Do all writers and opinionators suffer from this?

I’m talking about what I probably shouldn’t call Pundits’ Tiresomeness Syndrome (PTS). I shouldn’t call it that because the compulsion to coin the phrase is a symptom of the underlying malady.

PTS is a complement to the need discussed in this space a few weeks back, where the need to matter leads to an inability to make polite conversation. I’m pretty sure I suffer from this because I hear myself, from time to time, punctuating a conversation with the deadly phrase, “I’ve written about this from time to time and …”

The implication, try as I can to avoid it, is that my views on the subject are more listen-worthy than those of anyone else I happen to be conversing with at the time.

It’s more or less on a par with the late, lamented Dr. Science, who explained why his explanations were worth paying attention to: “I have a masters degree … in SCIENCE!”

# # #

I knew a guy, once upon a time, who suffered from a severe case of PTS. No matter what the subject, and no matter how technically nuanced the subject, his go-to conversational gambit was “I have a theory about that. To the extent I was conversant with the subjects he would theorize about, I was pretty sure “his” theories were at least 50 years old and long-since superseded.

Did I say he suffered from PTS? To be precise, everyone around him suffered from it.

Then there was the CIO I knew who informed his leadership team that from that point forward his management team members should all think of him as just another member of the team. That was just before he said, “For example, here’s a situation we have to deal with, and here’s what I think we should do about it.” Hearing his solution took the rest of the management team meeting. It was PTS at its finest.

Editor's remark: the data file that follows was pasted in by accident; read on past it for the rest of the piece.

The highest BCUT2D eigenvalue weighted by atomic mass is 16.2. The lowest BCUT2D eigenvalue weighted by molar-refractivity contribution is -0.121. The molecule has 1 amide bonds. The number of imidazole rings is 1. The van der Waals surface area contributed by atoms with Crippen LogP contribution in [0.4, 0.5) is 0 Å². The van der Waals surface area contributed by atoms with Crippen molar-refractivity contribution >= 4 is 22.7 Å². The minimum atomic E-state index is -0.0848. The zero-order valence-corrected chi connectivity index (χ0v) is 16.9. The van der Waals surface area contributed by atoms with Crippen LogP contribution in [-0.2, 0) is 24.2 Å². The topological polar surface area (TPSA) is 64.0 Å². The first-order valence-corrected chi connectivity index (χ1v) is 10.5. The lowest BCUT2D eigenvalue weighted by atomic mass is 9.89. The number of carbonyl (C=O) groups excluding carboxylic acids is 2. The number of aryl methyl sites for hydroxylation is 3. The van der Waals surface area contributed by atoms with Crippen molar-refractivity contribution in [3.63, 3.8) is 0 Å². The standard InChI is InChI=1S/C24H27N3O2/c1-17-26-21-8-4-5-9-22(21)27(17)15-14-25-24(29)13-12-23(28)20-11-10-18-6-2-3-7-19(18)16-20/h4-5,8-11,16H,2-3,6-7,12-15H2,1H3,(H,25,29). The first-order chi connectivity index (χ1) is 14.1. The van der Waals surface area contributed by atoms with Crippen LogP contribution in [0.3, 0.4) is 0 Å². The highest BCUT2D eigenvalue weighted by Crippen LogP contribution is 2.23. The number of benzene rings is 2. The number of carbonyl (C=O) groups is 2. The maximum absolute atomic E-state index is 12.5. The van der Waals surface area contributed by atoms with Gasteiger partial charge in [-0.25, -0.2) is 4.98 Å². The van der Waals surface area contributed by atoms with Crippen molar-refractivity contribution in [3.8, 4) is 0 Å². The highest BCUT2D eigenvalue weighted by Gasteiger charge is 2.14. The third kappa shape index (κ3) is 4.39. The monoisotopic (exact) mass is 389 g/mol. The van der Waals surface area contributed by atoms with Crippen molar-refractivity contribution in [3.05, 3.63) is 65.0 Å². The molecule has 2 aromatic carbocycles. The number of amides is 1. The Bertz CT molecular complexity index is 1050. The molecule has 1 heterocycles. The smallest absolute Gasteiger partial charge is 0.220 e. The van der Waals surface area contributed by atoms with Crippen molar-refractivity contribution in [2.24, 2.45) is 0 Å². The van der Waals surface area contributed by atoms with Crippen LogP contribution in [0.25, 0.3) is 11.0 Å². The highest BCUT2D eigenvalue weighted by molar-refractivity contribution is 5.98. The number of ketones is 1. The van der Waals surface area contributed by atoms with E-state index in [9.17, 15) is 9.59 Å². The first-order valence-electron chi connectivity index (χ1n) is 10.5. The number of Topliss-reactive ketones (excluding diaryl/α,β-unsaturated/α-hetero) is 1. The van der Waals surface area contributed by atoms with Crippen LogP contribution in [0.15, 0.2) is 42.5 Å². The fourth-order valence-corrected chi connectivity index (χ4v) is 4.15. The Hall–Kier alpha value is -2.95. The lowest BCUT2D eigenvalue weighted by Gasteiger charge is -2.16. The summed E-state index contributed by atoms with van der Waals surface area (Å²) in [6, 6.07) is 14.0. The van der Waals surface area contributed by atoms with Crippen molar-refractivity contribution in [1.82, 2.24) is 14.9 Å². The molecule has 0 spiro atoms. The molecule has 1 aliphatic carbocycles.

Among PTS’s symptoms, perhaps the worst is that it’s far from incurable. Quite the opposite, most of us sufferers know the cure.

It’s to ask a question. A question, and to be clear I’m talking about open-ended questions, not debate-style accusatorial ones, demonstrates interest in other people’s knowledge and perspectives.

This well-known cure … perhaps “treatment” would be a better term … has the fringe benefit of exposing the PTS sufferer to new and potentially interesting ideas.

It also takes advantage of a strange, paradoxical quirk of human perception: If I ask someone a question about themself, their post-question perception of me is that I’m a more interesting person than I was before I asked the question.

What’s most difficult in all this lies in another, socially dismal symptom: We find that understanding what someone else is trying to explain to us takes, as the years to by, an increasing expenditure of energy.

Explaining my views, that is, takes less effort than understanding yours.

Bob’s last word: In case the managerial point isn’t clear, it’s that as a leader and manager, you’re far better off asking your staff what they think about a subject … any subject … than you are telling them what you think about it.